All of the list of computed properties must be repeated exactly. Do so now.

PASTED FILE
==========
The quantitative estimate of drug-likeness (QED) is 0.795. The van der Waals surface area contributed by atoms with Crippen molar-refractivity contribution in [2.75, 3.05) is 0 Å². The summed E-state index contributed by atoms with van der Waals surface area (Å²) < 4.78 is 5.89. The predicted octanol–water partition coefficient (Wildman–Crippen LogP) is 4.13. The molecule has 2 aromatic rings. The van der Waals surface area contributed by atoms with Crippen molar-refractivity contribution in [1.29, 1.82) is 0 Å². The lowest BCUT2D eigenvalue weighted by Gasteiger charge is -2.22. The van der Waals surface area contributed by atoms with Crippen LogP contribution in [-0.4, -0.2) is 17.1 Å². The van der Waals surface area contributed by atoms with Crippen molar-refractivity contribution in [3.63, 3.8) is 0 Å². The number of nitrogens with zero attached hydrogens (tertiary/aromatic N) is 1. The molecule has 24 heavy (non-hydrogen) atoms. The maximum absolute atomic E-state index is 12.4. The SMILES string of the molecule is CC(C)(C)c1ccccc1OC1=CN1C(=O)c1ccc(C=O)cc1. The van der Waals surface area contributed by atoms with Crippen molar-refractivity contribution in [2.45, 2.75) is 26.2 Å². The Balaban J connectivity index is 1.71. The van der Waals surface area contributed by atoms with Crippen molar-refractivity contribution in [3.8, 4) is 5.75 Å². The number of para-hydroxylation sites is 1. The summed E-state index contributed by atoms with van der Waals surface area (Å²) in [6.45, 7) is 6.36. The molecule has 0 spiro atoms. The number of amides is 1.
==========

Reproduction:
The quantitative estimate of drug-likeness (QED) is 0.795. The van der Waals surface area contributed by atoms with Crippen molar-refractivity contribution in [2.75, 3.05) is 0 Å². The summed E-state index contributed by atoms with van der Waals surface area (Å²) < 4.78 is 5.89. The predicted octanol–water partition coefficient (Wildman–Crippen LogP) is 4.13. The molecule has 2 aromatic rings. The van der Waals surface area contributed by atoms with Crippen molar-refractivity contribution in [1.29, 1.82) is 0 Å². The lowest BCUT2D eigenvalue weighted by Gasteiger charge is -2.22. The van der Waals surface area contributed by atoms with Crippen LogP contribution in [-0.4, -0.2) is 17.1 Å². The van der Waals surface area contributed by atoms with Crippen molar-refractivity contribution in [3.63, 3.8) is 0 Å². The number of nitrogens with zero attached hydrogens (tertiary/aromatic N) is 1. The molecule has 24 heavy (non-hydrogen) atoms. The maximum absolute atomic E-state index is 12.4. The SMILES string of the molecule is CC(C)(C)c1ccccc1OC1=CN1C(=O)c1ccc(C=O)cc1. The van der Waals surface area contributed by atoms with Crippen molar-refractivity contribution in [2.45, 2.75) is 26.2 Å². The Balaban J connectivity index is 1.71. The van der Waals surface area contributed by atoms with Crippen molar-refractivity contribution in [3.8, 4) is 5.75 Å². The number of para-hydroxylation sites is 1. The summed E-state index contributed by atoms with van der Waals surface area (Å²) in [6.45, 7) is 6.36. The molecule has 0 spiro atoms. The number of amides is 1.